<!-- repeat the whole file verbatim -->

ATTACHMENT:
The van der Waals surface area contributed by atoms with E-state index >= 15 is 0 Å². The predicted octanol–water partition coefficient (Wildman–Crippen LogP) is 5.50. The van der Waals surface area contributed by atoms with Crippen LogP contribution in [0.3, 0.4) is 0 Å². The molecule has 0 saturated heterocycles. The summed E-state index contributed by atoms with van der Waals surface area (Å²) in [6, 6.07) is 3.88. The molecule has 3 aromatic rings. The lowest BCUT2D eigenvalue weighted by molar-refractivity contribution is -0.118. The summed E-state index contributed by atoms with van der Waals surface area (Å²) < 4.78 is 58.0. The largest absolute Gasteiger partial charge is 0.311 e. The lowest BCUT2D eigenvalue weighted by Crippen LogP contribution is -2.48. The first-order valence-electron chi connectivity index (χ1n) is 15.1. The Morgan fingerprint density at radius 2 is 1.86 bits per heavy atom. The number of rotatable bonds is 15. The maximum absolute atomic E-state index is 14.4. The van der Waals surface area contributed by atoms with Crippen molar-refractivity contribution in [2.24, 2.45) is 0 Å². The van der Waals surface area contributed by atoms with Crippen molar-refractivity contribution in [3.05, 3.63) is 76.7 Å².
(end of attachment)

The van der Waals surface area contributed by atoms with E-state index >= 15 is 0 Å². The predicted octanol–water partition coefficient (Wildman–Crippen LogP) is 5.50. The van der Waals surface area contributed by atoms with Crippen LogP contribution in [0.3, 0.4) is 0 Å². The molecule has 0 saturated heterocycles. The summed E-state index contributed by atoms with van der Waals surface area (Å²) in [6, 6.07) is 3.88. The molecule has 3 aromatic rings. The lowest BCUT2D eigenvalue weighted by molar-refractivity contribution is -0.118. The summed E-state index contributed by atoms with van der Waals surface area (Å²) < 4.78 is 58.0. The largest absolute Gasteiger partial charge is 0.311 e. The lowest BCUT2D eigenvalue weighted by Crippen LogP contribution is -2.48. The first-order valence-electron chi connectivity index (χ1n) is 15.1. The Morgan fingerprint density at radius 2 is 1.86 bits per heavy atom. The number of rotatable bonds is 15. The maximum absolute atomic E-state index is 14.4. The van der Waals surface area contributed by atoms with Crippen molar-refractivity contribution in [2.24, 2.45) is 0 Å². The van der Waals surface area contributed by atoms with Crippen molar-refractivity contribution in [3.05, 3.63) is 76.7 Å².